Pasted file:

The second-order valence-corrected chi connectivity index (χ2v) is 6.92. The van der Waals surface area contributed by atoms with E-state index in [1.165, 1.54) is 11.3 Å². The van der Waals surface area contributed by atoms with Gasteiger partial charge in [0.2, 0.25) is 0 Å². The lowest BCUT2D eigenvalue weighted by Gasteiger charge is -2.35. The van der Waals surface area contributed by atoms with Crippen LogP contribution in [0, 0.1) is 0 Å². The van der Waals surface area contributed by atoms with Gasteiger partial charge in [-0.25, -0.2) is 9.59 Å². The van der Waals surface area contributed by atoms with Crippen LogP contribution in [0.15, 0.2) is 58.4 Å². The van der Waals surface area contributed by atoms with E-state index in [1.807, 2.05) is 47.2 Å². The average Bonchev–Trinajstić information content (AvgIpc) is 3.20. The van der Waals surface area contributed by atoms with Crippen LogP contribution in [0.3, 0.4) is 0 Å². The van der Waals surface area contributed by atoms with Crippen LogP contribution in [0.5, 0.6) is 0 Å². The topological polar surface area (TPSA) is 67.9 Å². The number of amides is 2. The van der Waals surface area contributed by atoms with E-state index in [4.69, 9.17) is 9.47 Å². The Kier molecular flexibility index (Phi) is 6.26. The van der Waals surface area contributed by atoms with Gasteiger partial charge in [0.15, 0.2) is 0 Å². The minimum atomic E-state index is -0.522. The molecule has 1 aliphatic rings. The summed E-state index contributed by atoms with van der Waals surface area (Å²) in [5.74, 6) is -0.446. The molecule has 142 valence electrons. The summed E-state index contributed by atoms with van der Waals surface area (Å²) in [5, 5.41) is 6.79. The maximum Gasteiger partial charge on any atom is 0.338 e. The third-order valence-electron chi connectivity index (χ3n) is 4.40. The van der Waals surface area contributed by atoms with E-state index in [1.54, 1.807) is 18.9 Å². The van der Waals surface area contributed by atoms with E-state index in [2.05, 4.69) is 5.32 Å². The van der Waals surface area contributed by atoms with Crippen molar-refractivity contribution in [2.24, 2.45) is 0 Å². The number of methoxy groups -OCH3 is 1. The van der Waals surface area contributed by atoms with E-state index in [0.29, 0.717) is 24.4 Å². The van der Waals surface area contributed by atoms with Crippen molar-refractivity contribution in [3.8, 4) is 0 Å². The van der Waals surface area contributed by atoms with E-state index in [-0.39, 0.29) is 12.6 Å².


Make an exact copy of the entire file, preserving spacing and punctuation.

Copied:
The second-order valence-corrected chi connectivity index (χ2v) is 6.92. The van der Waals surface area contributed by atoms with E-state index in [1.165, 1.54) is 11.3 Å². The van der Waals surface area contributed by atoms with Gasteiger partial charge in [0.2, 0.25) is 0 Å². The lowest BCUT2D eigenvalue weighted by Gasteiger charge is -2.35. The van der Waals surface area contributed by atoms with Crippen LogP contribution in [0, 0.1) is 0 Å². The van der Waals surface area contributed by atoms with Gasteiger partial charge in [-0.25, -0.2) is 9.59 Å². The van der Waals surface area contributed by atoms with Crippen LogP contribution in [0.15, 0.2) is 58.4 Å². The van der Waals surface area contributed by atoms with E-state index in [1.807, 2.05) is 47.2 Å². The average Bonchev–Trinajstić information content (AvgIpc) is 3.20. The van der Waals surface area contributed by atoms with Crippen LogP contribution in [0.3, 0.4) is 0 Å². The van der Waals surface area contributed by atoms with Crippen LogP contribution in [0.5, 0.6) is 0 Å². The topological polar surface area (TPSA) is 67.9 Å². The number of amides is 2. The van der Waals surface area contributed by atoms with E-state index in [4.69, 9.17) is 9.47 Å². The Kier molecular flexibility index (Phi) is 6.26. The van der Waals surface area contributed by atoms with Gasteiger partial charge in [0.15, 0.2) is 0 Å². The minimum atomic E-state index is -0.522. The molecule has 1 aliphatic rings. The summed E-state index contributed by atoms with van der Waals surface area (Å²) in [5.74, 6) is -0.446. The molecule has 142 valence electrons. The summed E-state index contributed by atoms with van der Waals surface area (Å²) in [5, 5.41) is 6.79. The maximum Gasteiger partial charge on any atom is 0.338 e. The third-order valence-electron chi connectivity index (χ3n) is 4.40. The van der Waals surface area contributed by atoms with E-state index in [1.54, 1.807) is 18.9 Å². The van der Waals surface area contributed by atoms with E-state index in [2.05, 4.69) is 5.32 Å². The van der Waals surface area contributed by atoms with Crippen molar-refractivity contribution in [2.24, 2.45) is 0 Å². The number of methoxy groups -OCH3 is 1. The van der Waals surface area contributed by atoms with E-state index in [0.29, 0.717) is 24.4 Å². The van der Waals surface area contributed by atoms with Crippen molar-refractivity contribution in [3.8, 4) is 0 Å². The van der Waals surface area contributed by atoms with E-state index in [-0.39, 0.29) is 12.6 Å².